Siro: from sweet to bitter

“After 26 years at the factory, Siro means everything, because your life and friendships revolve around the plant.

Siro: from sweet to bitter

“After 26 years at the factory, Siro means everything, because your life and friendships revolve around the plant. I started working when I was a child, as soon as I finished my studies, and I trained professionally there until today». Iván López, framed in the maintenance area, ensures that his social life and friendships are focused on work.

He described the decision to close the Venta de Baños biscuit plant as a "great stick," adding in statements to Ical that "all illusions, dreams and future visions" are vanishing.

A native of the municipality, he assures that this news is the "talk" of shops and bars, given that people "are already talking about the disaster it will be for the region, because it also affects external companies."

"What they want to do is totally unfeasible."

The transfer option is impossible because the conditions offered are "third world" and the workers have their lives developed in the area and it is not so easy to move to the factory located in Aguilar de Campoo, for example.

“It is impossible to maintain two lives. Either you sell your properties here so you can move to the other side or it's impossible." In addition, he affirms that the new conditions imply wringing a salary from 25 years ago, with which he would not "give enough to pay for fuel."

José Díaz, immersed in the factory since 2003, is in the same position, making it clear that the relocation option is not viable, as his life and family have been formalized. «It is not possible with the economic conditions that arise. It would be working at a loss and investing many hours in displacement.

The forklift driver admits that he has received the news very badly, as it was unexpected in the face of such far-reaching consequences, because readjustments were proposed, but not the closure, he points out. He transfers that “emotionally they are all out of place and out of place. The one that takes less does not stop being half a life working. Siro means the sustenance of our families.”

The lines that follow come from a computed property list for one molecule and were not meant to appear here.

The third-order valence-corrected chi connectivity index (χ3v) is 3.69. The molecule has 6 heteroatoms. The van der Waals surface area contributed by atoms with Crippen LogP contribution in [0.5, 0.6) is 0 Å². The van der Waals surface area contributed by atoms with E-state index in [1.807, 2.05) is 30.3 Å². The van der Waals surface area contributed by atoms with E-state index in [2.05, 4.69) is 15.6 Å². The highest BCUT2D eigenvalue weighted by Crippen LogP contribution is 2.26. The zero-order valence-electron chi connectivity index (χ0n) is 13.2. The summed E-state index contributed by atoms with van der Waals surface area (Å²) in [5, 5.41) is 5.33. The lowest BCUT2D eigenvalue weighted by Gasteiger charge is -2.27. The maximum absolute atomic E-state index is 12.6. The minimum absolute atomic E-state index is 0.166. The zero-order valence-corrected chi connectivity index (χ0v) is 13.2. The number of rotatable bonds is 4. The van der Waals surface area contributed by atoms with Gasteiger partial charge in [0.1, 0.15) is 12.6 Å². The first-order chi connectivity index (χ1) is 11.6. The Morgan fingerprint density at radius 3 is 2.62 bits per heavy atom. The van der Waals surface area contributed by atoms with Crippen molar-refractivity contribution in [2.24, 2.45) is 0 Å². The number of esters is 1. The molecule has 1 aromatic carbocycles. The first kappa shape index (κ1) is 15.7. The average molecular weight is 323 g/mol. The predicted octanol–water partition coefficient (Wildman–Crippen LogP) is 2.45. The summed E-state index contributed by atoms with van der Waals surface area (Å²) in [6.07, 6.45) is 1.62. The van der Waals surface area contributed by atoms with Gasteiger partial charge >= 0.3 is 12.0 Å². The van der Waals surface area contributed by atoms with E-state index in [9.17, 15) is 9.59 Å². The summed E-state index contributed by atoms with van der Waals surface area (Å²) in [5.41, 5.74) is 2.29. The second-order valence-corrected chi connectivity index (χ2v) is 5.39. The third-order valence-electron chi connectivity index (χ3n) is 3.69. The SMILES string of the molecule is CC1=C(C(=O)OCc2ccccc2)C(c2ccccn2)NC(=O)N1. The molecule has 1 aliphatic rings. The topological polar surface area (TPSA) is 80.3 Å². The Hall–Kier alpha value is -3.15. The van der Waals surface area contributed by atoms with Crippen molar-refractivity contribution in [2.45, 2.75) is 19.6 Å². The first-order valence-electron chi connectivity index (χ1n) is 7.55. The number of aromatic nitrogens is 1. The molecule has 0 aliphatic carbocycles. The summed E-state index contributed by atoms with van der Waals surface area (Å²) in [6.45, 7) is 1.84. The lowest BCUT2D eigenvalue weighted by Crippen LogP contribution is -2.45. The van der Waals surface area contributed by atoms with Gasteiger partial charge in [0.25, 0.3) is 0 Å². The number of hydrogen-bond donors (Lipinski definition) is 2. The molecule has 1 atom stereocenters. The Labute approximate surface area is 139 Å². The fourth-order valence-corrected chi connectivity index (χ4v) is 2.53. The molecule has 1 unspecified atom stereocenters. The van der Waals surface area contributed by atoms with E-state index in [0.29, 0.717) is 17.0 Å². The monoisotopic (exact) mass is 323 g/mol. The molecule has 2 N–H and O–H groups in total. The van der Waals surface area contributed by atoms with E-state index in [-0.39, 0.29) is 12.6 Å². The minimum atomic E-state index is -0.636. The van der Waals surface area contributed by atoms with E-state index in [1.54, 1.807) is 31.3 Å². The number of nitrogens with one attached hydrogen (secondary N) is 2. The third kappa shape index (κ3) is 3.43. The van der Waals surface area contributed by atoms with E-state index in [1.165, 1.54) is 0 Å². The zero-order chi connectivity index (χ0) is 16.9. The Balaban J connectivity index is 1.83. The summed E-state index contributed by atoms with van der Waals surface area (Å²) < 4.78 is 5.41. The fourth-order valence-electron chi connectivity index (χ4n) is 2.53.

"They have squeezed me and now they kick me." That phrase gains prominence among the vast majority of workers asked, who explain that they carry out their daily work with machinery and technology that are more than 25 years old, due to the null investments and modernizations in the biscuit plant, they point out.

They give as an example the threading machine, which has been broken and unused for years, so the worker in question has to supply its function by hand threading hundreds of boats daily. “Then there are wrist pains and time off work. It can be said that the Siro biscuit is artisan, everything is made by hand", they comment ironically, stating that "things turn out too well to say that the factory is not competitive",

Juan Carlos Carrera relates that his life has been linked to Siro for 25 years, although he speaks of his stage in the past due to recent events. «I liked working there, because before you went with another illusion, but we have seen that the factory has not been well invested in order to be competitive and we are headed for a closure that nobody wants».

Like Carrera, Yolanda Maza and Elisa Limones explain that the cookies and the plant mean everything to them, where they have friends and family, in the face of a closure that greatly affects a town like Venta de Baños.

In the case of Limones, the blow is greater, because her husband is also a worker, and the decision fully affects the family nucleus. It is a very big “bump”, she asserts.